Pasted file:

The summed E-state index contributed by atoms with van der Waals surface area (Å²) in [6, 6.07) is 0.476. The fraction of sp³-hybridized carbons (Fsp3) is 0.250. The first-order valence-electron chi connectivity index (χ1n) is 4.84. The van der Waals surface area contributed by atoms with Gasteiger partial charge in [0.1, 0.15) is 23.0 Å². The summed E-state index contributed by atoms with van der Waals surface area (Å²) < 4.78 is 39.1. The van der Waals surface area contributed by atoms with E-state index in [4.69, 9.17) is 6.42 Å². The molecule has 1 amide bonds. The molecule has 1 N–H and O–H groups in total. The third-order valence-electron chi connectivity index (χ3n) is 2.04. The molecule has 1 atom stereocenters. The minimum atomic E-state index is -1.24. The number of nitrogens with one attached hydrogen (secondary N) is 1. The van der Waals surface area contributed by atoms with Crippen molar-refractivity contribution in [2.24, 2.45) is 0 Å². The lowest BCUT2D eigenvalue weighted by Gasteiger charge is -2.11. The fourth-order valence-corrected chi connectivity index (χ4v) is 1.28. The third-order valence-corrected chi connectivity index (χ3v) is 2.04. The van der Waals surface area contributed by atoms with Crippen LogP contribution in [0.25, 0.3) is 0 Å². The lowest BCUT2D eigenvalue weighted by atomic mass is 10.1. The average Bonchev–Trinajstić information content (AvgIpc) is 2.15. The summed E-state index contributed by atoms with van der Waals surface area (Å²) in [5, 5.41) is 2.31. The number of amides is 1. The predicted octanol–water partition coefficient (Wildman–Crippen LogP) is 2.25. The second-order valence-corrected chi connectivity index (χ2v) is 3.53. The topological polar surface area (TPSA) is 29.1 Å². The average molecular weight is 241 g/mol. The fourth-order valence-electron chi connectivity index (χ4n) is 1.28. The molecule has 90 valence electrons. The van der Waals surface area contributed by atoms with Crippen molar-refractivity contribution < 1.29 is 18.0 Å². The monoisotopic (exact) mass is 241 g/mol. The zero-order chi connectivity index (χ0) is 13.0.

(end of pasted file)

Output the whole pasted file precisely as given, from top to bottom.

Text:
The summed E-state index contributed by atoms with van der Waals surface area (Å²) in [6, 6.07) is 0.476. The fraction of sp³-hybridized carbons (Fsp3) is 0.250. The first-order valence-electron chi connectivity index (χ1n) is 4.84. The van der Waals surface area contributed by atoms with Gasteiger partial charge in [0.1, 0.15) is 23.0 Å². The summed E-state index contributed by atoms with van der Waals surface area (Å²) < 4.78 is 39.1. The van der Waals surface area contributed by atoms with E-state index in [4.69, 9.17) is 6.42 Å². The molecule has 1 amide bonds. The molecule has 1 N–H and O–H groups in total. The third-order valence-electron chi connectivity index (χ3n) is 2.04. The molecule has 1 atom stereocenters. The minimum atomic E-state index is -1.24. The number of nitrogens with one attached hydrogen (secondary N) is 1. The van der Waals surface area contributed by atoms with Crippen molar-refractivity contribution in [2.24, 2.45) is 0 Å². The lowest BCUT2D eigenvalue weighted by Gasteiger charge is -2.11. The fourth-order valence-corrected chi connectivity index (χ4v) is 1.28. The third-order valence-corrected chi connectivity index (χ3v) is 2.04. The van der Waals surface area contributed by atoms with Crippen LogP contribution in [0.25, 0.3) is 0 Å². The lowest BCUT2D eigenvalue weighted by atomic mass is 10.1. The average Bonchev–Trinajstić information content (AvgIpc) is 2.15. The summed E-state index contributed by atoms with van der Waals surface area (Å²) in [5, 5.41) is 2.31. The number of amides is 1. The predicted octanol–water partition coefficient (Wildman–Crippen LogP) is 2.25. The second-order valence-corrected chi connectivity index (χ2v) is 3.53. The topological polar surface area (TPSA) is 29.1 Å². The average molecular weight is 241 g/mol. The fourth-order valence-electron chi connectivity index (χ4n) is 1.28. The molecule has 90 valence electrons. The van der Waals surface area contributed by atoms with Crippen molar-refractivity contribution < 1.29 is 18.0 Å². The monoisotopic (exact) mass is 241 g/mol. The zero-order chi connectivity index (χ0) is 13.0.